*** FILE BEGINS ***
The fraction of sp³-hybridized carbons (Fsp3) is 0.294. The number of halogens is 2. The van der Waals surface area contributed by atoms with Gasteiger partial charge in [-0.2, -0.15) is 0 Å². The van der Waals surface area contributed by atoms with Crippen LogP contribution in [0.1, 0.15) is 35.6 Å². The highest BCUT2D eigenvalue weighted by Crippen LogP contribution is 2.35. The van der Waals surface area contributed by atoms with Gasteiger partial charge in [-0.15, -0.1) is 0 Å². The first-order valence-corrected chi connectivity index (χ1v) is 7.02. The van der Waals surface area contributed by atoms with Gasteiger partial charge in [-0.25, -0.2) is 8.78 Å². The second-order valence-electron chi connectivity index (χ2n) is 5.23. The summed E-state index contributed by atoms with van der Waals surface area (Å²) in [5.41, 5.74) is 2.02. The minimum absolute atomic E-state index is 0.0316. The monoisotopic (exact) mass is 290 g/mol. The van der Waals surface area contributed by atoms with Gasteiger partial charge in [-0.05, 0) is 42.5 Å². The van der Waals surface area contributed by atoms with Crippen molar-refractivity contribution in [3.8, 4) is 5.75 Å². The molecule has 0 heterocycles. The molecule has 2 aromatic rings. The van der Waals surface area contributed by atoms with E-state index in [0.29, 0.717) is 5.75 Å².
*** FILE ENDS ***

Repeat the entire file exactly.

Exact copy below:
The fraction of sp³-hybridized carbons (Fsp3) is 0.294. The number of halogens is 2. The van der Waals surface area contributed by atoms with Gasteiger partial charge in [-0.2, -0.15) is 0 Å². The van der Waals surface area contributed by atoms with Crippen LogP contribution in [0.1, 0.15) is 35.6 Å². The highest BCUT2D eigenvalue weighted by Crippen LogP contribution is 2.35. The van der Waals surface area contributed by atoms with Gasteiger partial charge in [-0.15, -0.1) is 0 Å². The first-order valence-corrected chi connectivity index (χ1v) is 7.02. The van der Waals surface area contributed by atoms with Gasteiger partial charge in [-0.25, -0.2) is 8.78 Å². The second-order valence-electron chi connectivity index (χ2n) is 5.23. The summed E-state index contributed by atoms with van der Waals surface area (Å²) in [5.41, 5.74) is 2.02. The minimum absolute atomic E-state index is 0.0316. The monoisotopic (exact) mass is 290 g/mol. The van der Waals surface area contributed by atoms with Gasteiger partial charge in [-0.05, 0) is 42.5 Å². The van der Waals surface area contributed by atoms with Crippen molar-refractivity contribution in [3.8, 4) is 5.75 Å². The molecule has 0 heterocycles. The molecule has 2 aromatic rings. The van der Waals surface area contributed by atoms with E-state index in [0.29, 0.717) is 5.75 Å².